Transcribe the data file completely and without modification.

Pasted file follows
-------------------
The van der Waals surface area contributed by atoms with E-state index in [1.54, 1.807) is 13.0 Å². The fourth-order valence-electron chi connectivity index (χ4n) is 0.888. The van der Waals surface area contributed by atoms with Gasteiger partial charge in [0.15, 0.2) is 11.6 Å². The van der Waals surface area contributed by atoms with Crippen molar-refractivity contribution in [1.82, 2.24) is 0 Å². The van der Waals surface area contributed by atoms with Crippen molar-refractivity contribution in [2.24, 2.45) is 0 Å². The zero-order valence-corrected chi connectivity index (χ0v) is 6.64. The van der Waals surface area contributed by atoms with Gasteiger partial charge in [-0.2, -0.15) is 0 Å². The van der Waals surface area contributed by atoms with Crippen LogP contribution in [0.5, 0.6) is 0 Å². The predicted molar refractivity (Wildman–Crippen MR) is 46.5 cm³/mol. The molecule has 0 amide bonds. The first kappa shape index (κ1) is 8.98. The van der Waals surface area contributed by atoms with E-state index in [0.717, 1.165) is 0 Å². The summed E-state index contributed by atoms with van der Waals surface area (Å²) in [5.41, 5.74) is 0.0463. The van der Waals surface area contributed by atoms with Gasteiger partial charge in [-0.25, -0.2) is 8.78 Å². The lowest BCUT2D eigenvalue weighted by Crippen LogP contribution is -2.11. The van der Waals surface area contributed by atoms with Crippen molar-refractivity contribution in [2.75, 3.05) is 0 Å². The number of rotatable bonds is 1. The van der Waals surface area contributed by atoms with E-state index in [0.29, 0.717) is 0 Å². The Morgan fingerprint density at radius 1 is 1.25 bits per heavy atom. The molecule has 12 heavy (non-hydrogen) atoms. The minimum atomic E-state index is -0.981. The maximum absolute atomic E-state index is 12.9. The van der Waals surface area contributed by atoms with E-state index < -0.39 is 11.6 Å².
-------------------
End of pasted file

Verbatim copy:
The van der Waals surface area contributed by atoms with E-state index in [1.54, 1.807) is 13.0 Å². The fourth-order valence-electron chi connectivity index (χ4n) is 0.888. The van der Waals surface area contributed by atoms with Gasteiger partial charge in [0.15, 0.2) is 11.6 Å². The van der Waals surface area contributed by atoms with Crippen molar-refractivity contribution in [1.82, 2.24) is 0 Å². The van der Waals surface area contributed by atoms with Crippen molar-refractivity contribution in [2.24, 2.45) is 0 Å². The zero-order valence-corrected chi connectivity index (χ0v) is 6.64. The van der Waals surface area contributed by atoms with Gasteiger partial charge in [-0.2, -0.15) is 0 Å². The van der Waals surface area contributed by atoms with Crippen LogP contribution in [0.5, 0.6) is 0 Å². The predicted molar refractivity (Wildman–Crippen MR) is 46.5 cm³/mol. The molecule has 0 amide bonds. The first kappa shape index (κ1) is 8.98. The van der Waals surface area contributed by atoms with E-state index in [0.717, 1.165) is 0 Å². The summed E-state index contributed by atoms with van der Waals surface area (Å²) in [5.41, 5.74) is 0.0463. The van der Waals surface area contributed by atoms with Gasteiger partial charge in [-0.25, -0.2) is 8.78 Å². The lowest BCUT2D eigenvalue weighted by Crippen LogP contribution is -2.11. The van der Waals surface area contributed by atoms with Crippen molar-refractivity contribution in [2.75, 3.05) is 0 Å². The number of rotatable bonds is 1. The van der Waals surface area contributed by atoms with E-state index in [0.29, 0.717) is 0 Å². The Morgan fingerprint density at radius 1 is 1.25 bits per heavy atom. The molecule has 12 heavy (non-hydrogen) atoms. The minimum atomic E-state index is -0.981. The maximum absolute atomic E-state index is 12.9. The van der Waals surface area contributed by atoms with E-state index < -0.39 is 11.6 Å².